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A History of the French Novel, Vol. 2

To these persons Bel Ami was a sweet content


Maupassant's work is of very substantial bulk. Of the verse enough for our purpose has been or will be said, though I should like to repeat that I put it much higher than do most of Maupassant's admirers. The volumes of travel-sketches do not appear to me particularly successful, despite the almost unsurpassed faculty of their writer for sober yet vivid description. They have the air of being written to order, and they do not seem, as a rule, to arrive at artistic completeness either objectively or subjectively. Of the criticism, which concerns us more nearly, by far the most remarkable piece is the famous Preface to _Pierre et Jean_ (to be mentioned again below), which contains the author's literary creed, refined and castigated by years of practice from the cruder form which he had already promulgated in the Preface to Flaubert's _Correspondence with George Sand_. It extols the "objective" as against the psychological method of novel-writing, but directs itself most strongly against the older romance of plot, and places the excellence of the novelist in the complete and vivid projection of that novelist's own particular "illusion" of the world, yet so as to present events and characters in the most actual manner. But, as promised, we shall return to it.

[Sidenote: _Bel-Ami._]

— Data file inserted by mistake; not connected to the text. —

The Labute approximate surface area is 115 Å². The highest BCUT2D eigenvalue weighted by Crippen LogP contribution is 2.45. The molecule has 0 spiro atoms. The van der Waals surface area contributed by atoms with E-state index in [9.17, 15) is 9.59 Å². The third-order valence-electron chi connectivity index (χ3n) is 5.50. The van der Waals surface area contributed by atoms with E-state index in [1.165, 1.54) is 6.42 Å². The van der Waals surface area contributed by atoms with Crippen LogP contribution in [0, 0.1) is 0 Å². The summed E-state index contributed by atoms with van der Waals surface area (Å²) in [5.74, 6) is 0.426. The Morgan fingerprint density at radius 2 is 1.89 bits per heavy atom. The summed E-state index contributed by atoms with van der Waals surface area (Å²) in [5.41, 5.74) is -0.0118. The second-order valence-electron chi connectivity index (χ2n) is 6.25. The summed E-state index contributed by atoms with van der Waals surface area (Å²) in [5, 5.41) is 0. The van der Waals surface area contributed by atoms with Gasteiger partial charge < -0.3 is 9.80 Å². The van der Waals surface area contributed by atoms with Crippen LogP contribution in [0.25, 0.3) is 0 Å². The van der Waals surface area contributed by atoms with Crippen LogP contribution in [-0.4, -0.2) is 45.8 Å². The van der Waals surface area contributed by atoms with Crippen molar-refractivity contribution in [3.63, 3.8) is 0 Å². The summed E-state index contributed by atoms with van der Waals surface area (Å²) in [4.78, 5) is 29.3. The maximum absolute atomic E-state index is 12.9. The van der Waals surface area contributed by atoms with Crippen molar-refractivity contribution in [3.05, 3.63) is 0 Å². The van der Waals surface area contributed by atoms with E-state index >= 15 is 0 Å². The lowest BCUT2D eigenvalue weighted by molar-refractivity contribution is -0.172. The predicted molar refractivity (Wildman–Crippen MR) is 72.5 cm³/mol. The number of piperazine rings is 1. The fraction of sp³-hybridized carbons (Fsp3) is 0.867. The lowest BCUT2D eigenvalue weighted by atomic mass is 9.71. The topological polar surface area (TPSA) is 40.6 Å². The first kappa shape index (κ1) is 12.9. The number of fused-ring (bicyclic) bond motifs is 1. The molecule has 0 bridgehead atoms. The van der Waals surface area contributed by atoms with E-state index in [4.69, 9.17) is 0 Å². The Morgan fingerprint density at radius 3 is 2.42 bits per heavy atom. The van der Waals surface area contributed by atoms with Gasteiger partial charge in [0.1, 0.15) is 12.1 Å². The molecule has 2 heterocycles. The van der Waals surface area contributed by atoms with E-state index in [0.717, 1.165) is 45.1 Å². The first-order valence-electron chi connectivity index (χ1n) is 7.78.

To run through the actual "turn-out" in novel[484] and tale as far as is possible here, _Bel-Ami_ started, in England at least, with the most favouring gales possible. It was just when the decree had gone forth, issued by the younger Later Victorians, that all the world should be made naughty; that the insipid whiteness of their Early and Middle elders should be washed black and scarlet, and especially "blue"; and that if possible, by this and other processes, something like real literature might be made to take the place of the drivellings and botcheries of Tennyson and Browning; of Dickens and Thackeray; of Ruskin and Carlyle. To these persons _Bel-Ami_ was a sweet content, a really "_shady_ boon." The hero never does a decent thing and never says a good one; but he has good looks and insinuating manners of the kind that please some women, whence his name, originally given to him by an innocent little girl, and taken up by her by no means innocent mamma and other quasi-ladies.[485] He starts as a soldier who has served his time in Algeria, but has found nothing better to do than a subordinate post in a railway office. He meets a former comrade who is high up in Paris journalism, and who very amiably introduces Georges Duroy to that bad resting-place but promising passageway. Duroy succeeds, not so much (though he is not a fool) by any brains as by impudence; by a faculty of making use of others; by one of the farce-duels in which combatants are put half a mile off each other to fire _once_, etc.; but most of all by his belamyship (for the word is good old English in a better sense). The women of the book are what is familiarly called "a caution." They revive the old Helisenne de Crenne[486] "sensual appetite" for the handsome bounder; and though of course jealous of his infidelities, are quite ready to welcome the truant when he returns. They also get drunk at restaurant dinners, and then call their lovers--quite correctly, but not agreeably--"Cochon!" "Sale bete," etc. This of course is what our _fin-de-siecle_ critics _could_ "recommend to a friend."


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